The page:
The World Bank has maintained its growth forecasts for the Philippines, at 5.8 percent for 2019 and above six percent until the end of the administration’s term.
According to the Global Economic Prospects report released by the Washington-based agency yesterday, the economy is projected to grow by 6.1 percent this year, and 6.2 percent in the next two years.
These figures are the same as those released by the multilateral agency in its Philippine Economic Update report last October.
The World Bank’s outlook is below the Philippine government’s projections of six to 6.5 percent in 2019 and 6.5 to 7.5 percent in 2020 to 2022.
The government previously reported that the Philippine economy expanded by 6.2 percent in the third quarter of 2019, the fastest growth recorded so far during the said year.
In October, the World Bank slashed its growth projections for the Philippines as the Washington-based agency considered the impact of global developments, as well as the sharp slowdown in investment growth in the first half of 2019.
The multilateral agency then said the weakening global economy, rising protectionism, the United States-China trade spat, and the slowdown in public investments in the Philippines in the first half of 2019 have tempered the country’s growth prospects.
However, the World Bank said economic growth is expected to surpass six percent in 2020 to 2021 as the impact of the budget delay dissipates, private consumption growth remains robust, and uncertainties around the passage of tax reform program dissipate soon.
The World Bank elaborated last year that strong private consumption – due to lower inflation, higher employment rates, robust remittances and rising wages – and a recovery in public investment spending will keep the economy buoyant. Also, the services sector will drive growth fueled by the continuing expansion of financial services and tourism.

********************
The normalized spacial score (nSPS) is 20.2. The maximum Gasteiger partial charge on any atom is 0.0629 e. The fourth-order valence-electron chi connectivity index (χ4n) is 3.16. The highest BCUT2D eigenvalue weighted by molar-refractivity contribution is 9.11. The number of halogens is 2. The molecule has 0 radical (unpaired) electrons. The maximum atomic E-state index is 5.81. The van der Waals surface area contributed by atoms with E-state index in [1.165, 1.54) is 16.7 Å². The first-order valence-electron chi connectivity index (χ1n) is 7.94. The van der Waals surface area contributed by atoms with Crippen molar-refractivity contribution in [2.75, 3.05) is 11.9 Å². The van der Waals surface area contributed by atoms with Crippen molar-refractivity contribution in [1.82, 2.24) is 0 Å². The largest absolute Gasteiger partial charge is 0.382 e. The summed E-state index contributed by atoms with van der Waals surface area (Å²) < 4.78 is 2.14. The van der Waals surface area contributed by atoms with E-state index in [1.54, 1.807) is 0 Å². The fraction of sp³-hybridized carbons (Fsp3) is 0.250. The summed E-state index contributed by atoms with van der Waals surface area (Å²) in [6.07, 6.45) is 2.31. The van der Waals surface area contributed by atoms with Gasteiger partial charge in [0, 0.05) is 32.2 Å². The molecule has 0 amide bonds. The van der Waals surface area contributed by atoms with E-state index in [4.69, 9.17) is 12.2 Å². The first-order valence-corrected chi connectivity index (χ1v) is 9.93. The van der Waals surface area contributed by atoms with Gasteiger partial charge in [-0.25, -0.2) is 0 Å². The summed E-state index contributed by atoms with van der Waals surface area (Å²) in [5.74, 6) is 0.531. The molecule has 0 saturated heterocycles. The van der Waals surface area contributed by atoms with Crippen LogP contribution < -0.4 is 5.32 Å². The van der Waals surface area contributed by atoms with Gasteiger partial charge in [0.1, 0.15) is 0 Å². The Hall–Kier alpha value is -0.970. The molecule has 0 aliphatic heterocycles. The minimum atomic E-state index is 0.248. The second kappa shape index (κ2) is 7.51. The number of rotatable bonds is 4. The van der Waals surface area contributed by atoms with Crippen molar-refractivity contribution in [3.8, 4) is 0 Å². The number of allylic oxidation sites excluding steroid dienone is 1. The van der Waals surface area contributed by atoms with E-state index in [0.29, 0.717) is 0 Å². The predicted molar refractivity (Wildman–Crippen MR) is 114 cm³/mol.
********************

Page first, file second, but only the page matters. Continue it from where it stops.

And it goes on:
Meanwhile, the World Bank said in its latest report global economic growth is forecast to edge up to 2.5 percent in 2020 from the projected 2.4 percent last year as investment and trade gradually recover from last year’s significant weakness, but downward risks persist.
Growth among advanced economies as a group is anticipated to slip to 1.4 percent in 2020, from the estimated 1.6 percent last year, in part due to continued softness in manufacturing, the agency said.
Growth in emerging market and developing economies is expected to accelerate this year to 4.1 percent, from 3.5 percent. The World Bank said this rebound is not broad-based; instead, it assumes improved performance of a small group of large economies, some of which are emerging from a period of substantial weakness.
About a third of emerging market and developing economies are projected to decelerate this year due to weaker-than-expected exports and investment, the World Bank said.
“With growth in emerging and developing economies likely to remain slow, policymakers should seize the opportunity to undertake structural reforms that boost broad-based growth, which is essential to poverty reduction,” said Ceyla Pazarbasioglu, World Bank Group vice president for equitable growth, finance and institutions.
“Steps to improve the business climate, the rule of law, debt management, and productivity can help achieve sustained growth,” the bank official added.